09 November 2017
How and Why CMOs Need to Use Data Science to Improve the Customer Experience
Customer experience (CX) is how brands have to differentiate themselves today. It’s what ultimately matters not only for attracting new customers, but also for customer retention. After all, it is far more difficult and expensive to find new customers than retain the ones you already have. While there are several aspects of CX that come down to user experience and customer service skills, today CX is also largely driven by data science.
A UBM Tech study found that 94% of companies surveyed drastically increased their customer retention efforts since 2010. However, customer loyalty is a metric that needs to be gauged in order to get an idea of just how effective these retention efforts have been.
Only 38% of the respondents felt that their current loyalty generation efforts were effective and this is largely due to the absence of predictive analytics in customer relationship management (CRM.) This causes marketing departments to use unstructured data such as social media in order to gauge customer loyalty and likelihood of returning to make a purchase.
Gaining a Singular View of Customer Data
Given the numerous moving parts in a large organization’s customer service infrastructure, a singular view of the customer had been incredibly difficult to achieve over the years until recently.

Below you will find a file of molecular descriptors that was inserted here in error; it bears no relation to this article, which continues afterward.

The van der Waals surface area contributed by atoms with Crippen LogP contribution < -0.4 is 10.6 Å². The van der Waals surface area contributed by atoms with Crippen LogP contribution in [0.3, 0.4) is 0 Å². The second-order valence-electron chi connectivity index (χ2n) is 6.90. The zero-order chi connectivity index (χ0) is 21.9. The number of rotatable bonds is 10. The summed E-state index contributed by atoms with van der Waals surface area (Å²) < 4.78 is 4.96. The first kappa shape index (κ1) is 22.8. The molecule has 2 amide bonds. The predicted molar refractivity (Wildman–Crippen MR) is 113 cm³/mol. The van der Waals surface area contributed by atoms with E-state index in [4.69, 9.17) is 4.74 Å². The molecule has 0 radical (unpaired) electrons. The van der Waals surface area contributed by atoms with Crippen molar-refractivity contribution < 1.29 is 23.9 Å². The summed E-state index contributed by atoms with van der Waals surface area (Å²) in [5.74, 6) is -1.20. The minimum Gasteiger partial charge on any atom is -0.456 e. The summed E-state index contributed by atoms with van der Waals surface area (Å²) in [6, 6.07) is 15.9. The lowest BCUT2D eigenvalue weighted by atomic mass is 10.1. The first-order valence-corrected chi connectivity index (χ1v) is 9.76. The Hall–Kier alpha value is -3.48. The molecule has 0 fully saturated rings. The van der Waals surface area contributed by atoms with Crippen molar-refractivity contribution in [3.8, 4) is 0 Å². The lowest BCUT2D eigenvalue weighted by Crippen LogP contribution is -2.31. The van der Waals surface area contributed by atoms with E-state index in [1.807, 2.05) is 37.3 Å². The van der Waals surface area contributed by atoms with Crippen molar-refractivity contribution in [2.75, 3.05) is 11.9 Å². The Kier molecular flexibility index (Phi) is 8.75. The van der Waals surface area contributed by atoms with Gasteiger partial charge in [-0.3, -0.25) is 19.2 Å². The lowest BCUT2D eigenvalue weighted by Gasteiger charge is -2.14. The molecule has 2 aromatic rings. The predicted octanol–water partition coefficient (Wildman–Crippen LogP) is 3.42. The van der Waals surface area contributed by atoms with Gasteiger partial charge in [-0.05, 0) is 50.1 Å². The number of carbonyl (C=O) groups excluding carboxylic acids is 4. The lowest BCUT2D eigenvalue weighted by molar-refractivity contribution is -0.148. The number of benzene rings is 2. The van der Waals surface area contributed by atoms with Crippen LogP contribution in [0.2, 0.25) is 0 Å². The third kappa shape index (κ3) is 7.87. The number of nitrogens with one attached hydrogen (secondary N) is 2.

A singular view entails seeing not just customer information and purchase history, but also previous interactions with the company – whether that be with sales, marketing, support, accounting or service – all across the enterprise.
Real-time data collection like speech analytics can increase customer satisfaction by efficiently routing calls based on speech patterns, such as matching customers to operators who speak the same dialect or have been trained for certain situations where a certain tone of voice is detected.
CRM profiles that can be seen and updated in real time also contain detailed records of the customer’s reason for calling which also can lead to more efficient service down the line, as well as isolate areas that need improvement.
It’s not just customer service agents who need to see this data in order to know what to expect during interactions with the customer on any given channel. Key decision-makers need these singular views of the customer in order to create more accurate and informed data models for predictive analytics.
For example, if customers frequently keep interacting with the customer service team but not completing their interactions, it’s reasonable to predict what behaviors are going to cultivate repeat purchases or result in higher churn rates.
The More Data, The Better
There are many factors that go into customer loyalty but the more data there is to approach a reasonable metric (such as incorporating lifetime value and frequency of purchases), the more accurate predictive analytics are likely to be.